Crytek’s The Climb, which was released on Oculus Rift recently, aims to take full advantage of VR's ability to trigger vertigo. The rock climbing sim gives players a chance to scale mountains, hanging by their virtual fingertips as they take in views, scramble for the next handhold, and look at the dizzying depths below them...if they dare.
The game also gave the developers the chance to learn how virtual reality game production can work and play in Cryengine. The development team working on The Climb at Crytek needed to work hand-and-hand with the Cryengine development team, and several tweaks and upgrades were made to their engine to solve some of the new challenges of VR gameplay. “All the stuff we did create got rolled back into Cryengine, so anyone that uses that engine will get that benefit as well,” says Crytek executive director Elijah Freeman.
Speaking to Gamasutra about The Climb’s development, Freeman explained how the team prototyped the game, some of the major hurdles in The Climb’s development. “There are all kinds of plusses and minuses to developing on a freshly baked hardware,” he says.
When you're creating a VR game about hanging by your fingertips from a cliff face, the protagonist's hands are essentially the star of the show. Nailing the feel and look of them was vitally important to the success of the game.
Senior level designer Mattias Otto, a climber, and describes the eureka moment in a dev diary: "What happens when i climb? I look at the wall, and i look where my next grip is. I thought, yeah, that's something I could easily prototype."
Freeman says that much of The Climb’s development and challenges spawned from figuring out how to have players move about in a virtual reality space, especially once they picked the challenge of having them climb a realistic mountaintop.
During prototyping sessions, a Crytek level designer who was a mountain climber in his spare time built a whitebox with some verticality and scale. Once the team realized that interacting with some ledges was a fun mechanic, they began experimenting with what the player could be climbing on, before pushing on to a full mountain climbing game.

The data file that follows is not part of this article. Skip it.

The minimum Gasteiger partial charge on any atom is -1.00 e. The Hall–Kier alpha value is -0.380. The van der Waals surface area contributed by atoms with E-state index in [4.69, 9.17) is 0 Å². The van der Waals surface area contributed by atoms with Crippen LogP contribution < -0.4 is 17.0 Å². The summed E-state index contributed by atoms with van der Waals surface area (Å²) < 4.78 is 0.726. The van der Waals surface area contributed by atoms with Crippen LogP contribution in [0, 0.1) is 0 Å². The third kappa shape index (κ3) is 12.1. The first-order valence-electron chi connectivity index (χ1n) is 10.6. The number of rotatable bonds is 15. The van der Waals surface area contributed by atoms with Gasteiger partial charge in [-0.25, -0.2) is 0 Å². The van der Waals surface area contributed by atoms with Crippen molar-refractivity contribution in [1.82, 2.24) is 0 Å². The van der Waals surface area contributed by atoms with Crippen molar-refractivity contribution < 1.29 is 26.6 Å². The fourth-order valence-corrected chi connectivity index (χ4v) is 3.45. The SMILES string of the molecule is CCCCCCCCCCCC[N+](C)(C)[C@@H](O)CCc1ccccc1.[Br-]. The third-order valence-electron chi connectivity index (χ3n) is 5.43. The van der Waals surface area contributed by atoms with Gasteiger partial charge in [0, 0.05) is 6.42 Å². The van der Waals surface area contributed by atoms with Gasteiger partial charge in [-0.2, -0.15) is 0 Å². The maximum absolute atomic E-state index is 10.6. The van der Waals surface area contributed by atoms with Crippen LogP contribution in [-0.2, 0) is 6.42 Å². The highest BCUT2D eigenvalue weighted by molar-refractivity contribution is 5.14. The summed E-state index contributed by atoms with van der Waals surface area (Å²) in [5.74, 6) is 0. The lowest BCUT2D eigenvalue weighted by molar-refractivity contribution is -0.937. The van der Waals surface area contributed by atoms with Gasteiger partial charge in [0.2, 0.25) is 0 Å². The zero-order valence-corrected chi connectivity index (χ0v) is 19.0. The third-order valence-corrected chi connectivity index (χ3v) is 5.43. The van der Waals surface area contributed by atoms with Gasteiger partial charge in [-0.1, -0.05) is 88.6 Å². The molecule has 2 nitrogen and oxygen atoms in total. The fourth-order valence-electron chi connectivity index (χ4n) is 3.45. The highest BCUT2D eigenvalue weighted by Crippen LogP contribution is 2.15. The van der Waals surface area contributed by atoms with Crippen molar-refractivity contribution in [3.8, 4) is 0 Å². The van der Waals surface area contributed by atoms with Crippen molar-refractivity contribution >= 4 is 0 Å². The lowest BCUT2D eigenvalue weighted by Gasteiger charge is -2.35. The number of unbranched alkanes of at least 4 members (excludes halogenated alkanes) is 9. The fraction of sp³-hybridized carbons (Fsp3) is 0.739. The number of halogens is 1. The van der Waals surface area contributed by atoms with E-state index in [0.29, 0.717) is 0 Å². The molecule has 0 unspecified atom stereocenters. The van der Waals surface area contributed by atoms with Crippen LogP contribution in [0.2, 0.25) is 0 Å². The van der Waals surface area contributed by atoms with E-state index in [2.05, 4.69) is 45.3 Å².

Freeman and his colleagues have previously talked about a need to eliminate creating full IK rigs for the player. "Nature is an awesome thing and we wanted people to experience that and have that sense of being teleported to some place special,” he told Rock Paper Shotgun. “It was difficult to do full body IK and not have your arms blocking you. When we went to just gloves, we realized we could see everything and look around.
Prototype version of The Climb. "You look at where you want to go and then you pull the trigger," says art director Pascal Eggert. "The two triggers symbolize closing the hands."
Freeman adds that this was also a timing issue. He doesn’t think a full IK climbing game would be impossible, but for Crytek, there wasn’t enough time in the production budget to figure out a full-body solution. Hence, the creation of their disembodied hands.
Many developers have also hit upon disembodied hands as a solution--it's become a VR staple in games that use all of the different hand controllers available.
One tricky element of the design is that players need to clutch with precision at handholds that are not on a flat 2D plane.
“We wanted the hands to position themselves in a way whenever you turn, based on the context of the gameplay,” says Freeman. “However, we found out this kind of stuff would creep into other aspects of development, so we had hands popping up in odd ways, and we'd have weird interactions because of the geometry that we had to address.”
Wrist-deep in the Uncanny Valley
The hands were an elegant solution because they didn't crowd the screen, and helped keep the budget down. But the hands themselves were not elegant at first. Player feedback clued Crytek into one uncomfortable fact: players felt a bit weirded out looking at the hands, At that point in development, the hands called attention the themselves. They ended abruptly, in a way that just served to call attention to their odd disembodied nature.
"It was a bit distracting," says Freeman. "Not necessarily disturbing, but distracting.”
As you can see in the final shots of the game, art adjustments were made to the hands, adding wrists and gauntlets. That seemed to help correct this issue.
Freeman says that the two-handed mechanic was so easily grasped by players that they were able to push a bit beyond natural movements that an actual human would be capable of--even a human with phenomenal upper body strength.
“We could do things a little hyper-realistically in terms of a proper one-to-one hand animation," he says. "We were able to extend the reach a little bit further, allow hands to cross over in ways you probably wouldn't in real life, and so on.”
Images and GIFs from Crytek's "The Climb Dev Diary 1: Base Camp"